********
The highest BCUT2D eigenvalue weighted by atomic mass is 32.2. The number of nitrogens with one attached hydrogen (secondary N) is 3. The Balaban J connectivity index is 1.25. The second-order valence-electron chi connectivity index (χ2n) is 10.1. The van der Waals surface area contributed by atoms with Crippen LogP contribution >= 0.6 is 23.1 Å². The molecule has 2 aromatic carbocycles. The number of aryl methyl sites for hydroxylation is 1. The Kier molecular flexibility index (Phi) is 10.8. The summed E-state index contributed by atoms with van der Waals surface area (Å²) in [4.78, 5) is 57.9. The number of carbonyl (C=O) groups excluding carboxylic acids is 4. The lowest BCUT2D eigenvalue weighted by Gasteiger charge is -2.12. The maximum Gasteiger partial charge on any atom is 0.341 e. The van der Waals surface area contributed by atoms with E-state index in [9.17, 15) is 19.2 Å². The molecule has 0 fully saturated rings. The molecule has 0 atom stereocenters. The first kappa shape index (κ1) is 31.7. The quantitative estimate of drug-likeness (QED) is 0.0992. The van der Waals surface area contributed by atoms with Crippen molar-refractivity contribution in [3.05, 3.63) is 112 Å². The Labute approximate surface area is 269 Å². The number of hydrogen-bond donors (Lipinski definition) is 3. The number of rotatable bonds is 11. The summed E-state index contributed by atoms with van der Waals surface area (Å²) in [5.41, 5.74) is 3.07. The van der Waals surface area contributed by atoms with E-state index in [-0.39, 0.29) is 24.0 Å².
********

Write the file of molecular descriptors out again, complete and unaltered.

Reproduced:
The highest BCUT2D eigenvalue weighted by atomic mass is 32.2. The number of nitrogens with one attached hydrogen (secondary N) is 3. The Balaban J connectivity index is 1.25. The second-order valence-electron chi connectivity index (χ2n) is 10.1. The van der Waals surface area contributed by atoms with Crippen LogP contribution >= 0.6 is 23.1 Å². The molecule has 2 aromatic carbocycles. The number of aryl methyl sites for hydroxylation is 1. The Kier molecular flexibility index (Phi) is 10.8. The summed E-state index contributed by atoms with van der Waals surface area (Å²) in [4.78, 5) is 57.9. The number of carbonyl (C=O) groups excluding carboxylic acids is 4. The lowest BCUT2D eigenvalue weighted by Gasteiger charge is -2.12. The maximum Gasteiger partial charge on any atom is 0.341 e. The van der Waals surface area contributed by atoms with E-state index in [9.17, 15) is 19.2 Å². The molecule has 0 fully saturated rings. The molecule has 0 atom stereocenters. The first kappa shape index (κ1) is 31.7. The quantitative estimate of drug-likeness (QED) is 0.0992. The van der Waals surface area contributed by atoms with Crippen molar-refractivity contribution in [3.05, 3.63) is 112 Å². The Labute approximate surface area is 269 Å². The number of hydrogen-bond donors (Lipinski definition) is 3. The number of rotatable bonds is 11. The summed E-state index contributed by atoms with van der Waals surface area (Å²) in [5.41, 5.74) is 3.07. The van der Waals surface area contributed by atoms with E-state index in [-0.39, 0.29) is 24.0 Å².